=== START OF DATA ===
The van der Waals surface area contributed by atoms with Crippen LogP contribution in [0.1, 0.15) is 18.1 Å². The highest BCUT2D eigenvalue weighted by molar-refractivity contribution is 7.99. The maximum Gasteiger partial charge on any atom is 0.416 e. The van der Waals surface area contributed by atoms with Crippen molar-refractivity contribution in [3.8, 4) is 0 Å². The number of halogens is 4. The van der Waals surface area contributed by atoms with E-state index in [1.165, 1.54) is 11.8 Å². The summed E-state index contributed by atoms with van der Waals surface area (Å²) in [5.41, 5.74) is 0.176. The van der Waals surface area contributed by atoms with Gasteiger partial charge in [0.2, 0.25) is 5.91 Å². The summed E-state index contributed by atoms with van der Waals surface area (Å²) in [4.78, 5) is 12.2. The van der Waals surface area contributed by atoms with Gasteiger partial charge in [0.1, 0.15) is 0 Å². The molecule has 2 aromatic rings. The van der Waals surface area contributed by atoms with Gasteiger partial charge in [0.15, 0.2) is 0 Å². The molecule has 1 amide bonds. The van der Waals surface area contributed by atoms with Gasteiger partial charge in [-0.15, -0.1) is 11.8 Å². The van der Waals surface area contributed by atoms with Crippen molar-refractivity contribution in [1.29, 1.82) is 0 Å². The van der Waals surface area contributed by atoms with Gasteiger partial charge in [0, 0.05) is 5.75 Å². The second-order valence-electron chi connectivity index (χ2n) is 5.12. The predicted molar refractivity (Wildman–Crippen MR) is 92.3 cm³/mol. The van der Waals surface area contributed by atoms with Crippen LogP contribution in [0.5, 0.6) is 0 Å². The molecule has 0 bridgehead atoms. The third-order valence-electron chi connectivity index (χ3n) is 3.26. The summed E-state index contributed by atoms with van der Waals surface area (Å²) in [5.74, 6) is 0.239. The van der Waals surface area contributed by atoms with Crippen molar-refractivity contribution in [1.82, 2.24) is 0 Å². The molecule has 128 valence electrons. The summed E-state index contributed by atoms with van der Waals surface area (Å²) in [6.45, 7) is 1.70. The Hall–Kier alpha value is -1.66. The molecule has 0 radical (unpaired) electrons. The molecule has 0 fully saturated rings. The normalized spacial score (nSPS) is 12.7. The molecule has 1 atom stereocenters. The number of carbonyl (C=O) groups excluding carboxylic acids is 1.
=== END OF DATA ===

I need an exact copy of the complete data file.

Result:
The van der Waals surface area contributed by atoms with Crippen LogP contribution in [0.1, 0.15) is 18.1 Å². The highest BCUT2D eigenvalue weighted by molar-refractivity contribution is 7.99. The maximum Gasteiger partial charge on any atom is 0.416 e. The van der Waals surface area contributed by atoms with Crippen molar-refractivity contribution in [3.8, 4) is 0 Å². The number of halogens is 4. The van der Waals surface area contributed by atoms with E-state index in [1.165, 1.54) is 11.8 Å². The summed E-state index contributed by atoms with van der Waals surface area (Å²) in [5.41, 5.74) is 0.176. The van der Waals surface area contributed by atoms with Gasteiger partial charge in [0.2, 0.25) is 5.91 Å². The summed E-state index contributed by atoms with van der Waals surface area (Å²) in [4.78, 5) is 12.2. The van der Waals surface area contributed by atoms with Gasteiger partial charge in [0.1, 0.15) is 0 Å². The molecule has 2 aromatic rings. The van der Waals surface area contributed by atoms with Gasteiger partial charge in [0.15, 0.2) is 0 Å². The molecule has 1 amide bonds. The van der Waals surface area contributed by atoms with Gasteiger partial charge in [-0.15, -0.1) is 11.8 Å². The van der Waals surface area contributed by atoms with Crippen molar-refractivity contribution in [1.29, 1.82) is 0 Å². The van der Waals surface area contributed by atoms with Gasteiger partial charge in [0, 0.05) is 5.75 Å². The second-order valence-electron chi connectivity index (χ2n) is 5.12. The predicted molar refractivity (Wildman–Crippen MR) is 92.3 cm³/mol. The van der Waals surface area contributed by atoms with Crippen LogP contribution in [0.5, 0.6) is 0 Å². The molecule has 0 bridgehead atoms. The third-order valence-electron chi connectivity index (χ3n) is 3.26. The summed E-state index contributed by atoms with van der Waals surface area (Å²) in [5.74, 6) is 0.239. The van der Waals surface area contributed by atoms with Crippen molar-refractivity contribution in [1.82, 2.24) is 0 Å². The molecule has 128 valence electrons. The summed E-state index contributed by atoms with van der Waals surface area (Å²) in [6.45, 7) is 1.70. The Hall–Kier alpha value is -1.66. The molecule has 0 radical (unpaired) electrons. The molecule has 0 fully saturated rings. The normalized spacial score (nSPS) is 12.7. The molecule has 1 atom stereocenters. The number of carbonyl (C=O) groups excluding carboxylic acids is 1.